Kahn had already been asked that question in bankruptcy court, but pleaded the Fifth Amendment to avoid incriminating herself. Vail wanted to ask Petters the same question under oath. And he wanted to know what records Klobuchar had seized from Kahn’s and Hettler’s home in that January 1999 raid.

“We know that she had executed a search warrant, so she had proof and she had the records,” Vail said.

Judge Dreher denied Vail’s requests on a technicality, ruling that a bankruptcy trustee was the only party who should be asking those questions.

Vail told TheDC that deals were cut and settlements were reached in the bankruptcy matter. Petters was allowed to make a six-figure settlement payment, he said, and walk away.

“Ultimately, that lawsuit was settled, over the ownership of the [promissory] notes,” Vail said. “What happened was Petters paid in a lump sum — probably every nickel he stole from somebody — and then that money was distributed among Premier Bank and Ruth Kahn’s creditors, and the trustee for Ruth Kahn got about $50,000, and then all the victims of Hettler.”

Klobuchar criminally prosecuted Kahn for wire fraud; she pleaded guilty in 2001.

Vail recalled that as Kahn was accepting a plea agreement for wire fraud, “Klobuchar prosecuted her for aggravated forgery — which was a jolt because they were claiming that she somehow forged this assignment [of interest] from Hettler.” That interest “assignment” was the promised $60,000 payment Kahn had used as collateral for her Premier Bank loan.

“Klobuchar,” Vail said, “was taking the position that it wasn’t legitimate and that it was a forgery. It doesn’t make sense. You don’t forge your own signature. At any rate, Kahn entered into some kind of a plea bargain with Klobuchar in September 2000. She pled guilty to aggravated forgery and got probation or something.”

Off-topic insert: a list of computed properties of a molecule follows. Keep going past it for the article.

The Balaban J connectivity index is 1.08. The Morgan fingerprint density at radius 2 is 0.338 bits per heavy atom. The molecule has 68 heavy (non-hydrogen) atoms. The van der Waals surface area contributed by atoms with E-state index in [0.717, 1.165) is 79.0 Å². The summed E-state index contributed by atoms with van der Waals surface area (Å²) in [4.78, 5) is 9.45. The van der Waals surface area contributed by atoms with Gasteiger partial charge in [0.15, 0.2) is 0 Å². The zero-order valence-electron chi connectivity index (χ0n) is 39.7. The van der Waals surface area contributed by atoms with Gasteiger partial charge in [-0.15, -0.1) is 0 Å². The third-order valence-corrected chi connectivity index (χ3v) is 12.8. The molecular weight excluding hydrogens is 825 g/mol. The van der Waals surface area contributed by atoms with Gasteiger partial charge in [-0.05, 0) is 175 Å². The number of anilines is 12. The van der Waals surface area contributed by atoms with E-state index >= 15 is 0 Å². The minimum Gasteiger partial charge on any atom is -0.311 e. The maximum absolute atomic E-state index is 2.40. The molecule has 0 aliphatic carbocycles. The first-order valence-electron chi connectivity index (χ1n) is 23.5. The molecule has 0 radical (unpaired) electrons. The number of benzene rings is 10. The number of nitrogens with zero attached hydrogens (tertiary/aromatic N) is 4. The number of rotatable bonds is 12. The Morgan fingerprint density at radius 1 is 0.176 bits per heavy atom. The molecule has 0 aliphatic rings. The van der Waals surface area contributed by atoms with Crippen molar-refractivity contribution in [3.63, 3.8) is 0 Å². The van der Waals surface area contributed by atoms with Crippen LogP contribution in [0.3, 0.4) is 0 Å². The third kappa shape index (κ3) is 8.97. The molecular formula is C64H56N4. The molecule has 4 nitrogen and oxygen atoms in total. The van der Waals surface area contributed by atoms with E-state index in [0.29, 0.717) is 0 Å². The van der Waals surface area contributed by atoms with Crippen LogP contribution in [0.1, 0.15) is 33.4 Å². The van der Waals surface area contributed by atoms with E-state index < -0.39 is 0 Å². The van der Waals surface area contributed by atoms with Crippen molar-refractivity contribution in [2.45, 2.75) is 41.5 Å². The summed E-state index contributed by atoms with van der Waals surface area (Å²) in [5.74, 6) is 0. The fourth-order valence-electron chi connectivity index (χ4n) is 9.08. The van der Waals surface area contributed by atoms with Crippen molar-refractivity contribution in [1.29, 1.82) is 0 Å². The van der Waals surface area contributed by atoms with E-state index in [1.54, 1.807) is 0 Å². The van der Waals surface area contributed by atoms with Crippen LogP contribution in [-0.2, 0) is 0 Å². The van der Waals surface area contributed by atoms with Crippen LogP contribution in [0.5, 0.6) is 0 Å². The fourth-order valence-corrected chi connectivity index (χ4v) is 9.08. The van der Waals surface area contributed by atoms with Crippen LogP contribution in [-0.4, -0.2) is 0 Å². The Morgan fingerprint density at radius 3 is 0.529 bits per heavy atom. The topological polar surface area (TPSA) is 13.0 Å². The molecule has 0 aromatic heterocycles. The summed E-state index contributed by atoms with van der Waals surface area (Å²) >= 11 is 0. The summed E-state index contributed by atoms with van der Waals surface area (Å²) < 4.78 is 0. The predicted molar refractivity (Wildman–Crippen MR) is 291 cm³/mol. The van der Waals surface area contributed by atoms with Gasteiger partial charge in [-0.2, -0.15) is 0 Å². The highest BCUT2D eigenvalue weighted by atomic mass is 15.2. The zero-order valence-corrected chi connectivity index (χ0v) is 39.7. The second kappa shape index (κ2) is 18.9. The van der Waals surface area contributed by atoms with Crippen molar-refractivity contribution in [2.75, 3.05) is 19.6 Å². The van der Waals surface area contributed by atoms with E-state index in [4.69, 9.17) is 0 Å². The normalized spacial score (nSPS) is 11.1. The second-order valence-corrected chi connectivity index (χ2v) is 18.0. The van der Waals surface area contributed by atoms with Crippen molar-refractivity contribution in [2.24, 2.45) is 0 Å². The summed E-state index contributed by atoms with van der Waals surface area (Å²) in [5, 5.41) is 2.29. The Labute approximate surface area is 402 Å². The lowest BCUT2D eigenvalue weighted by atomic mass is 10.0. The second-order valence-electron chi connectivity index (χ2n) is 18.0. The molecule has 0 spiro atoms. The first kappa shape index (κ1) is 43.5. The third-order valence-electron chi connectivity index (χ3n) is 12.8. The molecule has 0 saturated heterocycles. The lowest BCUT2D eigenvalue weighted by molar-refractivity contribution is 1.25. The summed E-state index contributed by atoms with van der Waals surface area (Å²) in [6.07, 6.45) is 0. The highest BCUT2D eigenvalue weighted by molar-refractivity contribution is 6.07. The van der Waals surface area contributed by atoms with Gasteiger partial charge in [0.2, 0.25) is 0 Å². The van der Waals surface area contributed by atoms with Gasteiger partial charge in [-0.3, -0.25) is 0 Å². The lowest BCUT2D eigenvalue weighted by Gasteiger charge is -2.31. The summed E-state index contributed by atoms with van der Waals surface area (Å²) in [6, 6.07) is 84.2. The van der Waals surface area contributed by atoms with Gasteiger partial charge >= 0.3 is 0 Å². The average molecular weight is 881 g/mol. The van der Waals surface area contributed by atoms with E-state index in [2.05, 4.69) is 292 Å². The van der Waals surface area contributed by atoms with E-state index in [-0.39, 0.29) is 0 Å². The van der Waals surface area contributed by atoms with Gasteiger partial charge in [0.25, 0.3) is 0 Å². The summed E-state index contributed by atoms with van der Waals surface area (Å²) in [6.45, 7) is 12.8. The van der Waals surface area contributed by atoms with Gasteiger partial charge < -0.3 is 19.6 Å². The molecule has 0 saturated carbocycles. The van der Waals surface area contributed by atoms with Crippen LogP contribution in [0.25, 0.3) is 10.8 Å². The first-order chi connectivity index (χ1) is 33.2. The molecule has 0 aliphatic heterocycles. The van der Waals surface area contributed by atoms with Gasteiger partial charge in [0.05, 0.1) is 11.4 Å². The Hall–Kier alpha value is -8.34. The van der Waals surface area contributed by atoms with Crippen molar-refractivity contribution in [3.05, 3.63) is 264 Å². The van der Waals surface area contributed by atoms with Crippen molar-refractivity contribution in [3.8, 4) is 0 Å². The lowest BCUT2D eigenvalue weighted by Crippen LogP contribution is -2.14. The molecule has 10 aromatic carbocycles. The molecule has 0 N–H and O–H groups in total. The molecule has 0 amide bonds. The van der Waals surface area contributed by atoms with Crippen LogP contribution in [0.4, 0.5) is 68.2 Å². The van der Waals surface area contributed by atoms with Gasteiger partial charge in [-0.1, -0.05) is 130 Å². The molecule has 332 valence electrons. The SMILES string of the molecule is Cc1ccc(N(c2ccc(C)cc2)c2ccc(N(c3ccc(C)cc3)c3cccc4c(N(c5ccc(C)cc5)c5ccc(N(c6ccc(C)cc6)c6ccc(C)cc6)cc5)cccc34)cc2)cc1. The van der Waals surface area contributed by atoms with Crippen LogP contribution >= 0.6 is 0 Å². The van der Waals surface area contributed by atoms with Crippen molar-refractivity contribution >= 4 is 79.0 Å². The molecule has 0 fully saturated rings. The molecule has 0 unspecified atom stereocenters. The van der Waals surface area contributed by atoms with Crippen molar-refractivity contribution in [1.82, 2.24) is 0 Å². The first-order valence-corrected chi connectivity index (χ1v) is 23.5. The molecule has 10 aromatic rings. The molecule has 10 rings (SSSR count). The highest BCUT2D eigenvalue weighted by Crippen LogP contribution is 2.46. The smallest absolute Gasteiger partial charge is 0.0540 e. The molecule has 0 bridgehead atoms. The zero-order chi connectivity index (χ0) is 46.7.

As for Hettler, Klobuchar pursued criminal charges against him for not paying child support — an outcome she bragged about as a success in April 1999 media reports. The Minneapolis Star Tribune reported that Hettler was sentenced to “nearly three years in prison and ordered to pay $130,000 in delinquent child support.”

In an interview with TheDC, Hettler accused Klobuchar of prosecuting him and Kahn, but not Petters, for political reasons.

Noting that Klobuchar passed on indicting Petters in 1999, Hettler said, “She would have, had she not been paid off. I mean, Petters paid her off, basically. He gave money to Klobuchar to do his bidding.”

When TheDC asked Hettler if Klobuchar ignored documents, like the promissory notes and the interest reassignment to Kahn, that were a sufficient basis to prosecute Petters in 1999, he said, “Yes. That’s true.”

“If something like this were to get out,” Hettler added, “her chances of continuing on the Senate Judiciary Committee would be very limited.”

Hettler added that some Minnesota Republicans were also tainted by Petters’ political donations. “He doled money out to both sides of the aisle, depending on whoever got elected,” Hettler said. Names he mentioned include former Minnesota Gov. Tim Pawlenty, Rep. Michele Bachmann and former Sen. Norm Coleman.

“There’s this lawsuit between Premier Bank and Kahn for the notes,” Vail said. “There were civil cases against Hettler. Klobuchar was pursuing Hettler on the notes and then there was this theft of collateral. So, there’s all kinds of dubious circumstances, and Klobuchar elects to prosecute Hettler, prosecute Kahn, but overlook Petters.”

“Petters had a criminal record that had been expunged, and it turns out that Ted Mondale is the vice president over there. Klobuchar is a Democrat, Klobuchar had worked at Dorsey & Whitney with Walter Mondale. And, then — surprise, surprise! — Petters turns out to be one of her largest contributors.”

Klobuchar, Vail added, took the position “that Kahn had committed a crime. She makes a plea bargain with Hettler, a plea bargain with Kahn — and Petters walks. And he’s the one with a financial criminal record.”

That’s the record that was expunged in 1994.

“When it’s expunged, that just means the public doesn’t have it,” Vail cautioned. “I think it’s fair to say Klobuchar could be charged with knowing what’s in that file there.”

Klobuchar’s Senate office originally tried to delay the publication of this report, and ultimately refused to comment on the record. A Hennepin County Attorney official did not return a request for comment. Through counsel, Kahn was also unavailable for comment.